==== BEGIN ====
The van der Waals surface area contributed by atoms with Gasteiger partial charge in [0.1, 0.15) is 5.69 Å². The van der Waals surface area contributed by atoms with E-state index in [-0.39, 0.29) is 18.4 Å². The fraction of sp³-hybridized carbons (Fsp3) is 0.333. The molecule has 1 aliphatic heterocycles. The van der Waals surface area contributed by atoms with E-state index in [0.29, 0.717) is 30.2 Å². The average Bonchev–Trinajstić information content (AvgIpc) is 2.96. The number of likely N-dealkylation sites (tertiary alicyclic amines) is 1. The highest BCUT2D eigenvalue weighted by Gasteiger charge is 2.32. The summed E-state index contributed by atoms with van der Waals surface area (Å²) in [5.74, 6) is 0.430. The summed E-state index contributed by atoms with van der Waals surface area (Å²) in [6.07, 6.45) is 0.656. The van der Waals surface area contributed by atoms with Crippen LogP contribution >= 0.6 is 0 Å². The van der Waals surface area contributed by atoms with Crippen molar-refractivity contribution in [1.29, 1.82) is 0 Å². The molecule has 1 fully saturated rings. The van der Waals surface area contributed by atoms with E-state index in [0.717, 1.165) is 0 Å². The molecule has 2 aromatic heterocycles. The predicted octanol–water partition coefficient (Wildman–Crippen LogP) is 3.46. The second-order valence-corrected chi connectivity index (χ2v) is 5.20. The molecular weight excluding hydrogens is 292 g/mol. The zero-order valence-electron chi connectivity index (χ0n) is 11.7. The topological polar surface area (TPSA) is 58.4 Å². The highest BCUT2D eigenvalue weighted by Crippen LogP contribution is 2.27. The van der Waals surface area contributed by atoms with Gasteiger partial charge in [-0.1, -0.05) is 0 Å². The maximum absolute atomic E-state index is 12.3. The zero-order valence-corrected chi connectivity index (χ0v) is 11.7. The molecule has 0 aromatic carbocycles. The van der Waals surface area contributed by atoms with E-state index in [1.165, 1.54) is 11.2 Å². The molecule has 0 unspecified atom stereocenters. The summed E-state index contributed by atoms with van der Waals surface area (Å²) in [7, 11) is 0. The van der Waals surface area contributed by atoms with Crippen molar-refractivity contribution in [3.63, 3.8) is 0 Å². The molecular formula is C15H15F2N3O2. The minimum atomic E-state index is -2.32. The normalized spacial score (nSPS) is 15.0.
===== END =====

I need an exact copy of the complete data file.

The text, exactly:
The van der Waals surface area contributed by atoms with Gasteiger partial charge in [0.1, 0.15) is 5.69 Å². The van der Waals surface area contributed by atoms with E-state index in [-0.39, 0.29) is 18.4 Å². The fraction of sp³-hybridized carbons (Fsp3) is 0.333. The molecule has 1 aliphatic heterocycles. The van der Waals surface area contributed by atoms with E-state index in [0.29, 0.717) is 30.2 Å². The average Bonchev–Trinajstić information content (AvgIpc) is 2.96. The number of likely N-dealkylation sites (tertiary alicyclic amines) is 1. The highest BCUT2D eigenvalue weighted by Gasteiger charge is 2.32. The summed E-state index contributed by atoms with van der Waals surface area (Å²) in [5.74, 6) is 0.430. The summed E-state index contributed by atoms with van der Waals surface area (Å²) in [6.07, 6.45) is 0.656. The van der Waals surface area contributed by atoms with Crippen LogP contribution >= 0.6 is 0 Å². The van der Waals surface area contributed by atoms with Crippen molar-refractivity contribution in [1.29, 1.82) is 0 Å². The molecule has 1 fully saturated rings. The van der Waals surface area contributed by atoms with E-state index in [0.717, 1.165) is 0 Å². The molecule has 2 aromatic heterocycles. The predicted octanol–water partition coefficient (Wildman–Crippen LogP) is 3.46. The second-order valence-corrected chi connectivity index (χ2v) is 5.20. The molecular weight excluding hydrogens is 292 g/mol. The zero-order valence-electron chi connectivity index (χ0n) is 11.7. The topological polar surface area (TPSA) is 58.4 Å². The highest BCUT2D eigenvalue weighted by Crippen LogP contribution is 2.27. The van der Waals surface area contributed by atoms with Gasteiger partial charge in [-0.1, -0.05) is 0 Å². The maximum absolute atomic E-state index is 12.3. The zero-order valence-corrected chi connectivity index (χ0v) is 11.7. The molecule has 0 aromatic carbocycles. The van der Waals surface area contributed by atoms with E-state index in [1.165, 1.54) is 11.2 Å². The molecule has 0 unspecified atom stereocenters. The summed E-state index contributed by atoms with van der Waals surface area (Å²) in [7, 11) is 0. The van der Waals surface area contributed by atoms with Crippen molar-refractivity contribution in [3.63, 3.8) is 0 Å². The molecular formula is C15H15F2N3O2. The minimum atomic E-state index is -2.32. The normalized spacial score (nSPS) is 15.0.